I met a group of Polyramblers including a new member, at Paddington station. We boarded the 1013 train, run by TfL, to the delight of freedompass holders who could enjoy a free ride to Slough. The train gathered up more of us en route, and outside the main entrance of Slough station, we all assembled with even more in the group who had travelled by other means. So we eventually set off with as many as 28 in the party. It was quite a cold day.

Our route took us across through several pedestrian crossings over the busy A4, then south along the Windsor road, where after some 200 yds we passed through a gateway and path into the cemetry of St Mary’s Parish Church. I considered giving a talk to the party here on the tarmac outside the church building, but changed my mind due
to the large size of the party.  So we carried on along Albert Street, Dachet Road, passing over the M4 and down onto a footpath via The Myrke taking us past rows of terraced houses and onto another footpath leading us into Agars Plough. Continue reading BELOW WINDSOR CASTLE – 22 JANUARY


Twenty one Poly Ramblers gathered at Chorleywood on a cold but sunny Sunday morning. We headed through the village and then uphill through woods, under the railway and along a long sunken muddy path to reach the busy A404. Crossing safely we reached the 12th century village of Chenies and paused to admire the Grade I listed manor house, visited by Henry VIII and Elizabeth I. Continue reading CHORLEYWOOD TO CHESHAM – SUNDAY16 JANUARY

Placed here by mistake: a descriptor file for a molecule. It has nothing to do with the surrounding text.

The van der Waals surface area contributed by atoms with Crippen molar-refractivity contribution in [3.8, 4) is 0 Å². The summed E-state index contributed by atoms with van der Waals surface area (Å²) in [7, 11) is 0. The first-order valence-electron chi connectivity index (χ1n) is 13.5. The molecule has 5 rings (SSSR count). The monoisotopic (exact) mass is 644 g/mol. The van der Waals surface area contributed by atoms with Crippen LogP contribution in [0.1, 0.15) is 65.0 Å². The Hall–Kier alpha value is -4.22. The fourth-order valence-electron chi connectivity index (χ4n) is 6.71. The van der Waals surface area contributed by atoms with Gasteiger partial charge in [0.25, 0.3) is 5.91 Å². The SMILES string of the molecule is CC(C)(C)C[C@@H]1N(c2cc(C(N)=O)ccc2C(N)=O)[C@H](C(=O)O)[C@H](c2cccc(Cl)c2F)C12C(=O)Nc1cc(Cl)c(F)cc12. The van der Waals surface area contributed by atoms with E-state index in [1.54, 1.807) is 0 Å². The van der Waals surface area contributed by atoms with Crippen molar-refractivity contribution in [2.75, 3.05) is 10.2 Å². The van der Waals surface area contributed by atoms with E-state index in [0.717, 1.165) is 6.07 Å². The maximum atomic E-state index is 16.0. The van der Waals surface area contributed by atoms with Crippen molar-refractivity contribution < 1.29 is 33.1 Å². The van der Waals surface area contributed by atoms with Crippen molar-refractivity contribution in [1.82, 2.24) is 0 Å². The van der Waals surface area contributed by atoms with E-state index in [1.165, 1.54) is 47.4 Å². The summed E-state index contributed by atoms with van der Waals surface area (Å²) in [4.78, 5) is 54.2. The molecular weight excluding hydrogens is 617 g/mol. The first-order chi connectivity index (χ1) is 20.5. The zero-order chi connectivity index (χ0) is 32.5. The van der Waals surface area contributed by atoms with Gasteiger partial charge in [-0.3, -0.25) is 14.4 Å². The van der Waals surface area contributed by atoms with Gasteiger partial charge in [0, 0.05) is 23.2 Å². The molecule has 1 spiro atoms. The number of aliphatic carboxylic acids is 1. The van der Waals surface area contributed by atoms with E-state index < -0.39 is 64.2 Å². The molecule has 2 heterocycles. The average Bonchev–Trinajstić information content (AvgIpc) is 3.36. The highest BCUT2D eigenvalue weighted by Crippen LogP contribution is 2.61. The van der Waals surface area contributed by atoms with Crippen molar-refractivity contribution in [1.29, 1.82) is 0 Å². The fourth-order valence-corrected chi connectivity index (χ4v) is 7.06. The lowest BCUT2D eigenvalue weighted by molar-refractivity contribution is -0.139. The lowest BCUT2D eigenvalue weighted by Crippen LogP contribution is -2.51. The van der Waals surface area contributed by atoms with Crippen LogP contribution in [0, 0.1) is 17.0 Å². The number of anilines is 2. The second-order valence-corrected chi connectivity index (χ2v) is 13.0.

The weather forecast was for heavy rain all day but that didn’t stop 14  Poly Ramblers from meeting outside Otford station for a ramble through the Kent countryside. I was reminded that Poly Ramblers are hardy souls and are very committed to their weekly ramble whatever the weather. It also brought back memories of another occasion years ago when I led the same walk when the snow was falling thick and fast and this didn’t stop the walk from going ahead either.

After a briefing from the walk leader, we set out through a churchyard to the centre of the village of Otford where we made a diversion to look at the ruins of a sixteenth century archbishop’s palace frequented by Henry VIII and his court. The walk continued around an old village pond complete with duck house until a footpath led us away from a busy road to run alongside the river Darent. The leaders had chosen this path thinking it would be a less muddy alternative than the usual route, but it also proved to be extremely muddy and slippery as it wound its way across fields eventually meeting a golf course. From here we turned down towards a road which led us to a path up the first of our steep climbs. Unfortunately, the sky was so thick with mist and rain, we were not rewarded with the normally splendid view that there is at the top of this hill. However, what goes up has to come down as the saying goes and the path down into Shoreham village was steep and slippery and had to be managed with care. Shoreham is a pretty characterful village with the river Darent running through the middle. The group divided up with some people going for lunch at the Kings Arms and the remainder who had brought their own lunch to the Honeypot Cafe where the owner kindly allowed them to eat their own lunches undercover from the rain. It hadn’t stopped raining all morning, so we were glad of a respite inside somewhere dry and warm. The heaviest of the rain came down whilst we were at lunch as we could hear it beating down on the marquee rooftop at the Kings Arms.